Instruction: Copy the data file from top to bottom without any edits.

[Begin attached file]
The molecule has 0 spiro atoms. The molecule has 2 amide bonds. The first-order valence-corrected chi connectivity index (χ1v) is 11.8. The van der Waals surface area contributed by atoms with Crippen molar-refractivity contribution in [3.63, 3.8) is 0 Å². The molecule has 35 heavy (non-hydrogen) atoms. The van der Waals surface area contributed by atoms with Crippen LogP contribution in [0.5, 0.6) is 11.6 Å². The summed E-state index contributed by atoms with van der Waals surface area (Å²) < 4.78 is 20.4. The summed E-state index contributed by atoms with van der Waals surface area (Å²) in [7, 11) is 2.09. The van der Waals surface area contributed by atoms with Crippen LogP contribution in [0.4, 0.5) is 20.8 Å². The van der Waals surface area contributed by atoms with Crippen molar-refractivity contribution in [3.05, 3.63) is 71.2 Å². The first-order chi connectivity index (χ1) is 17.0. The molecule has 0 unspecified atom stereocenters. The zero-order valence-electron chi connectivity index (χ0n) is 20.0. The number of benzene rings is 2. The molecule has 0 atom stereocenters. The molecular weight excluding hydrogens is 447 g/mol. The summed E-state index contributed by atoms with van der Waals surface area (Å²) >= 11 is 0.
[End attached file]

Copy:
The molecule has 0 spiro atoms. The molecule has 2 amide bonds. The first-order valence-corrected chi connectivity index (χ1v) is 11.8. The van der Waals surface area contributed by atoms with Crippen molar-refractivity contribution in [3.63, 3.8) is 0 Å². The molecule has 35 heavy (non-hydrogen) atoms. The van der Waals surface area contributed by atoms with Crippen LogP contribution in [0.5, 0.6) is 11.6 Å². The summed E-state index contributed by atoms with van der Waals surface area (Å²) < 4.78 is 20.4. The summed E-state index contributed by atoms with van der Waals surface area (Å²) in [7, 11) is 2.09. The van der Waals surface area contributed by atoms with Crippen LogP contribution in [0.4, 0.5) is 20.8 Å². The van der Waals surface area contributed by atoms with Crippen molar-refractivity contribution in [3.05, 3.63) is 71.2 Å². The first-order chi connectivity index (χ1) is 17.0. The molecule has 0 unspecified atom stereocenters. The zero-order valence-electron chi connectivity index (χ0n) is 20.0. The number of benzene rings is 2. The molecule has 0 atom stereocenters. The molecular weight excluding hydrogens is 447 g/mol. The summed E-state index contributed by atoms with van der Waals surface area (Å²) >= 11 is 0.